Il Nuovo ed eterno Testamento di Giesu Christo

Autore: TEOFILO, Massimo tr. (1509-1587)

Tipografo: Jean de Tournes and Guillaume Gazeau

Dati tipografici: Lyon, 1556

Formato: in ottavo

Italian Protestant Bible


Two parts in one volume, 16mo (112x75 mm). 500, [4], 377, [7] pp. Title printed in black heightened with liquid gold and set within an arabesque title border. 97 woodcuts (including 5 repetitions) by Bernard Salomon which first appeared in the 1554 edition of the De Tournes Bible. Arabesque tail- and head-pieces. Small italic types, from a font attributed to Granjon. Collation: a-z8 aa-hh8 ii4 A-Z8 aa8. On the front pastedown the bookplate of Marcel Desjardin with his initials and the motto “Cy est mon amy le moins fol”. Early 17th-century dark brown morocco, gilt spine with four raised bands, panels within double gilt fillet with four corner-pieces, gilt edges (upper corner of the front panel slightly rubbed). Old repair to title-page verso and following page slightly affecting the title-page border. A very good copy in an elegant sober binding.

SECOND EDITION of the Italian translation of the New Testament by the Benedictine monk Massimo Teofilo, whose name appears only in a note to the reader at the end of the volume. The first part includes the four Gospels and the Acts of the Apostles; the second includes the letters of St. Paul, the canonical Epistles and the Apocalypse of St. John.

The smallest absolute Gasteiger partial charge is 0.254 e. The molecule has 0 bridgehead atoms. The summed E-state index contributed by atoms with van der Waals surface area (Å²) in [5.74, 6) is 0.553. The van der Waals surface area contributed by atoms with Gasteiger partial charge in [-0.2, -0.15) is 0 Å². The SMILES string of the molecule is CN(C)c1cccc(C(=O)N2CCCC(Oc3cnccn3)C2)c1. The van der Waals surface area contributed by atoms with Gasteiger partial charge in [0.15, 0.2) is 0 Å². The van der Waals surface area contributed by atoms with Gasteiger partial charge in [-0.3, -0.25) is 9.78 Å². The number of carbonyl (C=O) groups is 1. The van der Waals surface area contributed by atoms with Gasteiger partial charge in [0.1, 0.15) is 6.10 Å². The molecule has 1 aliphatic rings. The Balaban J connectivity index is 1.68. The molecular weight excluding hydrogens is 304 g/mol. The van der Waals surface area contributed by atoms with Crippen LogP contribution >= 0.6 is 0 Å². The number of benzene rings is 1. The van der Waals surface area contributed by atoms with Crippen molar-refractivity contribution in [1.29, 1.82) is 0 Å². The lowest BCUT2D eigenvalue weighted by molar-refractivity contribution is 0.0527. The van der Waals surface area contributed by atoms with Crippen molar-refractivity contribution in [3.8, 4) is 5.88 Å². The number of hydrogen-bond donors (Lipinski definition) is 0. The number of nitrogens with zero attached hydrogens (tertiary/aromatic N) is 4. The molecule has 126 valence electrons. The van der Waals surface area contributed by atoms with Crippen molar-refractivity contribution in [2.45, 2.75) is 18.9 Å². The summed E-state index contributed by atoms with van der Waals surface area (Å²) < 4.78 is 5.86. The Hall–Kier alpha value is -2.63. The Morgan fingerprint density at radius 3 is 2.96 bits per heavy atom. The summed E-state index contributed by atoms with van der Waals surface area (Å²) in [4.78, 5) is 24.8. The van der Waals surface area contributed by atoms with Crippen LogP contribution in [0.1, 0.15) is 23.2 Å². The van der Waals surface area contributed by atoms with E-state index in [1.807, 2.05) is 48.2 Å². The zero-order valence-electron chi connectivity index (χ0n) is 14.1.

The first edition was published at Lyons in 1551 without the name of the printer; the latter has since been identified as the typographer Jean Frellon, who printed on behalf of the Italian bookseller Pietro Perna (cf. L. Perini, La vita e i tempi di Pietro Perna, Rome, 2002, pp. 400-401). A third edition was issued in Lyons by Sébastien Honorat in 1565.

The present edition reprints the text of the 1551 Lyons New Testament – and specifically that of its primitive stage, i.e. without the Calvinist text Come Cristo è il fine della legge –, but omits the name of the translator from the title page. It retains, however, Teofilo's dedication to Francesco de' Medici on pp. 4-6 (cf. E. Barbieri, Le bibbie italiane del Quattrocento e del Cinquecento: storia e bibliografia ragionata delle edizioni in lingua italiana dal 1471 al 1600, Milan, 1992, pp. 341-342).